Implementing ITIL? Develop a Roadmap That Ensures Success

Posted by on August 30, 2017


Many organizations want to implement or re-engineer their ITIL® processes, especially when acquiring a new service management solution. To be sure, it’s a great time to rethink processes—but where do you start?

Unfortunately there is no prescriptive approach, as every organization has a different level of process maturity at the onset of its journey. But this variability can be taken into account by assessing one’s current process maturity level and tailoring the ITIL implementation roadmap based on that assessment.

The Keys to Developing a Process Roadmap Order

Many organizations overestimate their maturity level, especially with regard to the value their processes actually bring to the business. It’s crucial that you don’t fall into this trap, as it will create significant challenges down the road.

The ITIL® Maturity Model is a great place to start bringing understanding and clarity to a company’s level of reliable and repeatable execution, governance, and continual improvement for current processes. A thorough and honest self-assessment can open the organization’s eyes to the real state of things, and provide a baseline for future process improvement, although it isn’t a real substitute for the value delivered by an experienced ITIL consultant or a certified auditor.

Any given consultant may each suggest a different approach to establishing a process roadmap order. Then within any individual process, there can be a maturity roadmap for the specific process. Many stress the importance of getting basic blocking and tackling done through Incident, then Problem, then Change Management. Others will say emphatically to start with Configuration Management to provide a foundation of what is known about the IT environment. Configuration Management can be difficult if there has been little governance in the past, but yields value because the next processes you implement become easier to define and map.

What about Problem Management? Isn’t it supposed to be one process that can improve the entire environment by reducing incidents? Yes, it does that, but as you begin your process journey, you probably won’t have the needed resources to dedicate, and won’t be thinking proactively just yet. Problem Management often winds up being a sidebar for Incident Management, when in reality, it needs to be a process in itself—with a separate owner and resources from Incident. Having the dedicated resources to do root cause analysis (RCA) and to proactively look for improvement opportunities can make a world of difference, but only if you have the prerequisites in place.

So again, where should you start? What process provides the biggest bang for the buck?

There's One ITIL Process That Leads the Way

Simply put, Change Management is king. Self-inflicted service disruptions and outages due to change “collisions”—changing one thing and breaking another as a result—continues to be a bane for IT. If you don’t have a solid, trusted process for initiating, assessing, approving, and implementing changes, your incident volume will always be high.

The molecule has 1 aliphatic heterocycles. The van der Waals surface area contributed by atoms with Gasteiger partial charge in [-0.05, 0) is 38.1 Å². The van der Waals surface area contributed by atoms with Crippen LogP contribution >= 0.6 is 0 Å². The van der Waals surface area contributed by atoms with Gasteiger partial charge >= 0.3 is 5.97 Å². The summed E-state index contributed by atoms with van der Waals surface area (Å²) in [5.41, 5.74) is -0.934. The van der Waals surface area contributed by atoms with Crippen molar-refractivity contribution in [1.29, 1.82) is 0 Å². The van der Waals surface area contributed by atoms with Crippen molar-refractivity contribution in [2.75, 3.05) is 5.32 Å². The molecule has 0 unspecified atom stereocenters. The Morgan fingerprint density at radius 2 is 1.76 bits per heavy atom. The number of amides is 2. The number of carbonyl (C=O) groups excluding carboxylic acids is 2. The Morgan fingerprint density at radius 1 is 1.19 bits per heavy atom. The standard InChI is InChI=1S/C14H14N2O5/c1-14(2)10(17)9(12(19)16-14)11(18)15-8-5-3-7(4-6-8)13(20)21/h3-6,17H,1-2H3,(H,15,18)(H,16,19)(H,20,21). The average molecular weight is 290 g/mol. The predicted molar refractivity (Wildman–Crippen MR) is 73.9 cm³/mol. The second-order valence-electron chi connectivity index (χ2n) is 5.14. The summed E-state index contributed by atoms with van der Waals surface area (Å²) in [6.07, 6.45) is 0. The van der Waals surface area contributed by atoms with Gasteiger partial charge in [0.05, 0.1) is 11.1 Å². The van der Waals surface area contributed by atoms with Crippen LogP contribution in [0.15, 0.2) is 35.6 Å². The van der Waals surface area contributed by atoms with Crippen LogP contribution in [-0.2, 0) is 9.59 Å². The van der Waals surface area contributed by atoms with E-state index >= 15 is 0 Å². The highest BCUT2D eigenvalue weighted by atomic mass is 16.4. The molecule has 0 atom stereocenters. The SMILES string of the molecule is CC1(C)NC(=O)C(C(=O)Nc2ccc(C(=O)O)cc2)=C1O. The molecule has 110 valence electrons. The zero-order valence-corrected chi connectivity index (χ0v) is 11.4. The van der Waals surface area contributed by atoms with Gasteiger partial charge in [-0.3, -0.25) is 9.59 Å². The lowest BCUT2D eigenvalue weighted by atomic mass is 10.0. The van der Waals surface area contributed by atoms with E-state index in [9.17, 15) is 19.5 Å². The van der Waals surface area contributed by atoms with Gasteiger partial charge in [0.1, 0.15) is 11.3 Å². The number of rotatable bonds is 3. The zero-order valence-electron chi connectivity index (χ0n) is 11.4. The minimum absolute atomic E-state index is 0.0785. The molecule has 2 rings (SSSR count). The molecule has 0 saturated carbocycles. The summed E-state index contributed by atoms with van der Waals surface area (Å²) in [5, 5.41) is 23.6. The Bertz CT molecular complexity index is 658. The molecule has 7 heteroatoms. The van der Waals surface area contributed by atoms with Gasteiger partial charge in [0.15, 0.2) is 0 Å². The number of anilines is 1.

The Change Management process and change records are also subject to IT audit scrutiny. If the Change Management process isn’t trusted, it might be bypassed or short-circuited (e.g. inappropriate use of emergency requests), increasing the risk of outages, security breaches, and compliance violations.

If you don’t have good Change Management, your Configuration Management Database (CMDB) will also struggle as the CMDB touches every single ITIL process and needs to contain accurate data about your environment both before and after a change is made. If CMDB data is not properly maintained and updated from the change process, the Configuration Item (CI) records consumed by other processes cannot be trusted. Consequently, people stop using the CMDB, because the data it holds is perceived as unreliable.

Change Management is much more than just change approvals, so be sure to think about managing the speed and rhythm of changes your organization can handle and the types of changes that require extra scrutiny (relative to those that can be considered “standard” changes). This is especially true for organizations adopting DevOps, as the execution speed and automation of standard changes are iconic DevOps components. And be sure to consider the means by which to capture and communicate your change metrics via reports and/or dashboards.

Although there are variety of valid approaches for process implementation including maturity within an individual processes, getting your Change Management process under control and working properly within your IT service management (ITSM) tool enables your other processes to perform better and accomplish the goals you’re setting out to accomplish on your journey to continual improvement.

Next Up: Get started implementing Change Management with our definitive guide.

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